This resource was written by Allen Brizee.
Last edited by Allen Brizee on July 31, 2009 .

Summary:
This resource explains how to write an introduction and how to address your employer / point of contact.

What should I include in my introduction?

The introduction for your cover letter should greet a specific person. The introduction should state the position you are applying for and how you heard about it. The introduction should also explain why you are a good match for the job opening and the company. You should introduce at least two examples from your résumé you will explain in your letter.

Addressing your letter

Address your letter to a specific individual if possible. The person you address should be in charge of interviewing and hiring. Use these steps to get the name of the contact person:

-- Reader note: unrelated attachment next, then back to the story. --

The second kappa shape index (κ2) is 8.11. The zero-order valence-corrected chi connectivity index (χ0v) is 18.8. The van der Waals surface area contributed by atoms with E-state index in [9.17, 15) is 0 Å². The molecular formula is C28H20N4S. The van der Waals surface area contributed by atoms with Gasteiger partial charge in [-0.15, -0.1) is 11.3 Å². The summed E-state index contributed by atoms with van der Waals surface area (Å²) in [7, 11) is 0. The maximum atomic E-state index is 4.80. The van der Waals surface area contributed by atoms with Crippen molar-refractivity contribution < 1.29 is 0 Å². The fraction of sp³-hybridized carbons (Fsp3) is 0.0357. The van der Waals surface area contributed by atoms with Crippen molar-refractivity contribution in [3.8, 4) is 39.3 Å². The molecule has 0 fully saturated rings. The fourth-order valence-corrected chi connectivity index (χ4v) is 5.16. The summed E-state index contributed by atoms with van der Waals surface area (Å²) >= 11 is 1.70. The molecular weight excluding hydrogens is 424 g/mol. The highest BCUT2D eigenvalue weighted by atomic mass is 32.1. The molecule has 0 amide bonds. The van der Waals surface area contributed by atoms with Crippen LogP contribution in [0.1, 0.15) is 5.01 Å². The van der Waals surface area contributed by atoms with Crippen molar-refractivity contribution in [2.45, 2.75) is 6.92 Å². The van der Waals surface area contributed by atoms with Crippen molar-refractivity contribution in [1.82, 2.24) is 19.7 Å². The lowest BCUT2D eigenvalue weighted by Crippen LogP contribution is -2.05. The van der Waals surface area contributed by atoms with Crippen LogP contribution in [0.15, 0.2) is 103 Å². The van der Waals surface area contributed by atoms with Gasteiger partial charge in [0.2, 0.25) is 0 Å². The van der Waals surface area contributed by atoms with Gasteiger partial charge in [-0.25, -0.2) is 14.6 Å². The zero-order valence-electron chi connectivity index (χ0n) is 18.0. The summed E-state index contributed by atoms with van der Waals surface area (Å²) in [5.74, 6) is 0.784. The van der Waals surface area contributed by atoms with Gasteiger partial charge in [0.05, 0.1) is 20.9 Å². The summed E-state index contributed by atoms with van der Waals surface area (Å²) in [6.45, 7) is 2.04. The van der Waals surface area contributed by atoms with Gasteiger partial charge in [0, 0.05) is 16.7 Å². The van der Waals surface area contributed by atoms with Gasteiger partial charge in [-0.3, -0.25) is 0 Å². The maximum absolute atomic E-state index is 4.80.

You may address your letter to a group if you cannot find the name of the contact person (note that you should use a colon and not a comma after your greeting):

Dear Hiring Professionals:

Dear Selection Committee:


You may greet the contact person using the full name if you find the contact person but do not know the gender:

Dear Ms. Kincaid: (for Amy Kincaid)

Dear Alex Carson:
(for Alex Carson – Alex is usually a male name, but it can also be used for women. Alex can be short for Alexandra.)

Here is an example of an introduction:

Dear Alex Carson:

I read in the June 7, 2009 Journal and Courier employment section that A & D Industries is hiring a welder apprentice (#46), and I would like to speak with you about this position. My strong work ethic and solid teamwork skills make me a good match for A & D Industries. Also, my welding experience at Russell’s Collision Service as an auto body technician, welder/fabricator and my courses in welding make me a good candidate for your apprentice position.